3DMark2001 was run at its default settings of 1024×768, 32-bit color and no AA.
3DMark05 was also run at its default settings of 1024×768, 32-bit color and no AA or AF.
AquaMark3 was run with default settings and the CPU result was recorded. The GFX and Total scores were ignored for relevance purposes.
CineBench renders graphical images both for hardware and software rendering. This benchmark also measures CPU time in seconds used toward these operations. With the Intel Pentium 4 HT technology present on our system, CineBench also measures CPU time for multiple CPU systems. The Single CPU and Multi CPU results were recorded.
These synthetic benchmarks are just another step closer to real-world performance. The memory bandwidth results on the previous page largely showed theoretical results. While these synthetic benchmarks also show theoretical performance, we are not just stressing the memory, but also the CPU and graphical data transfer capabilities of the entire system. The use of an X600 graphics card prevented our graphical numbers from being the highest possible, but we still see a decent discrepency on the 3DMarks and AquaMark results to show us the ASUS P5GD2 may have a slight gaming advantage over the Intel reference board.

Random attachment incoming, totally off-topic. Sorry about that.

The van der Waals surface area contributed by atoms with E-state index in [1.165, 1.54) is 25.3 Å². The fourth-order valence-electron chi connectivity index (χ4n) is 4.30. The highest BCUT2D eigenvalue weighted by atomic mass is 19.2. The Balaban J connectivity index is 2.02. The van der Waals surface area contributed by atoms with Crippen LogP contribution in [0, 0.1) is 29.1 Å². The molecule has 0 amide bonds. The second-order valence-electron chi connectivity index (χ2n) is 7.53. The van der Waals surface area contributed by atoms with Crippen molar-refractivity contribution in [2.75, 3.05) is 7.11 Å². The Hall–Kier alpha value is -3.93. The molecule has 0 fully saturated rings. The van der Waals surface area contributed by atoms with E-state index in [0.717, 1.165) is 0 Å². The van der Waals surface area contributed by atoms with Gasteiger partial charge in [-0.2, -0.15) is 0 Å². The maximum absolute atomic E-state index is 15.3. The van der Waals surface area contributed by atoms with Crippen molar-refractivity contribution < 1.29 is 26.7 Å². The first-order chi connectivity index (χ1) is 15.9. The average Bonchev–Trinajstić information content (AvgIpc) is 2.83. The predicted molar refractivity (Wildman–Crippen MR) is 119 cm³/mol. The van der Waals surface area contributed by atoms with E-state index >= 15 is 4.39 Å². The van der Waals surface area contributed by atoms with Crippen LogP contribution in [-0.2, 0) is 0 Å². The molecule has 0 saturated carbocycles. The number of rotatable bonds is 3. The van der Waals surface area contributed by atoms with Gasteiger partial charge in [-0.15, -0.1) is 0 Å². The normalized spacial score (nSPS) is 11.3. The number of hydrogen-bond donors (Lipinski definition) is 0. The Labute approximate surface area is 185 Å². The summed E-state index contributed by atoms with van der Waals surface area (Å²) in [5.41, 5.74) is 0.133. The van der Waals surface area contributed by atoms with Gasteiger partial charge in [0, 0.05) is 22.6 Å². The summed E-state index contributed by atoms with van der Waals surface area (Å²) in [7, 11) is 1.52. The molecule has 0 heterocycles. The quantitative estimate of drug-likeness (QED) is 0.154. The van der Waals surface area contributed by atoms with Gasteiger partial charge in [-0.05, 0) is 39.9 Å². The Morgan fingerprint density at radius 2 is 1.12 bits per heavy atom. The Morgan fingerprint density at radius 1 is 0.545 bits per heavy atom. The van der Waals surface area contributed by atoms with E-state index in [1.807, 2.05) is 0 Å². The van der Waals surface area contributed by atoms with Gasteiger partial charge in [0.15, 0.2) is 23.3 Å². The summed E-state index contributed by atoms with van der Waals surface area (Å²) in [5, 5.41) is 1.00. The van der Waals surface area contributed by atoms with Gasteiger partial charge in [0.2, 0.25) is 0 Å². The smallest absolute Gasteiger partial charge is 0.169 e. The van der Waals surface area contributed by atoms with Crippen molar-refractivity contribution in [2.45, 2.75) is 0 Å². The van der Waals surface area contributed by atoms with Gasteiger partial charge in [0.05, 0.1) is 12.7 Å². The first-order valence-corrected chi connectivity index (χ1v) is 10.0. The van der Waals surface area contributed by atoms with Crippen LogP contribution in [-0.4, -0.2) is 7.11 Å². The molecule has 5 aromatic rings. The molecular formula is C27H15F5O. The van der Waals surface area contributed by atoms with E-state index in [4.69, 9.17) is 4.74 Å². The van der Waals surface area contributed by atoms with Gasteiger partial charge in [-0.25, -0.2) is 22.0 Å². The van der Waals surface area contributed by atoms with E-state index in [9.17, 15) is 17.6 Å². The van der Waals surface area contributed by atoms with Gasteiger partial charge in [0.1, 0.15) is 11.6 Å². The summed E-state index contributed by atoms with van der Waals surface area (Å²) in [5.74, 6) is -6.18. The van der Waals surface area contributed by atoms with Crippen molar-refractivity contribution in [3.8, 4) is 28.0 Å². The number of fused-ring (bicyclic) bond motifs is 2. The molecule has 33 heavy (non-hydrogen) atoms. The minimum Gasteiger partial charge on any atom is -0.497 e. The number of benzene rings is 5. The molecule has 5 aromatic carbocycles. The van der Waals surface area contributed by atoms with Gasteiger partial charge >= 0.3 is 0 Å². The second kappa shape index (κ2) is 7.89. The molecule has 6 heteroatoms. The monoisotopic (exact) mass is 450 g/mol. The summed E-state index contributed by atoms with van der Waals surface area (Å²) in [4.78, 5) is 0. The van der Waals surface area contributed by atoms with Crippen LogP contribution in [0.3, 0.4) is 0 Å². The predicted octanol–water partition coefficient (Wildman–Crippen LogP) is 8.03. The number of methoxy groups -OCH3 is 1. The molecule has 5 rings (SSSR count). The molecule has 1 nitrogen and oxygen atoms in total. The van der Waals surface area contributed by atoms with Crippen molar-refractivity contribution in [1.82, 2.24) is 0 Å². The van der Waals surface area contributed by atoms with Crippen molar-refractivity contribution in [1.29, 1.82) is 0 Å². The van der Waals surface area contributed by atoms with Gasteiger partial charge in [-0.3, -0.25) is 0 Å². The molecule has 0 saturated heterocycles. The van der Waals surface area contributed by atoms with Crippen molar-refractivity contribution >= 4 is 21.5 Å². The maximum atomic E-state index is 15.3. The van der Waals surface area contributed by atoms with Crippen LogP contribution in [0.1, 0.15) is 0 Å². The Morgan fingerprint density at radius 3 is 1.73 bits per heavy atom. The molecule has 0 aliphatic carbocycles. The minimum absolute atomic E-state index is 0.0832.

Now CineBench is a little different than the other benchmarks in this category. While it’s synthetic, it also provides much more stress on the CPU than 3DMark or AquaMark, which tend to add a lot of stress to the GPU as well as the CPU. The results of CineBench could be a preview of what other CPU benchmark results will yield in our Professional section. This benchmark shows the “light weight” features of the Intel reference board, giving faster CPU times than the “fully loaded” P5GD2 Premium.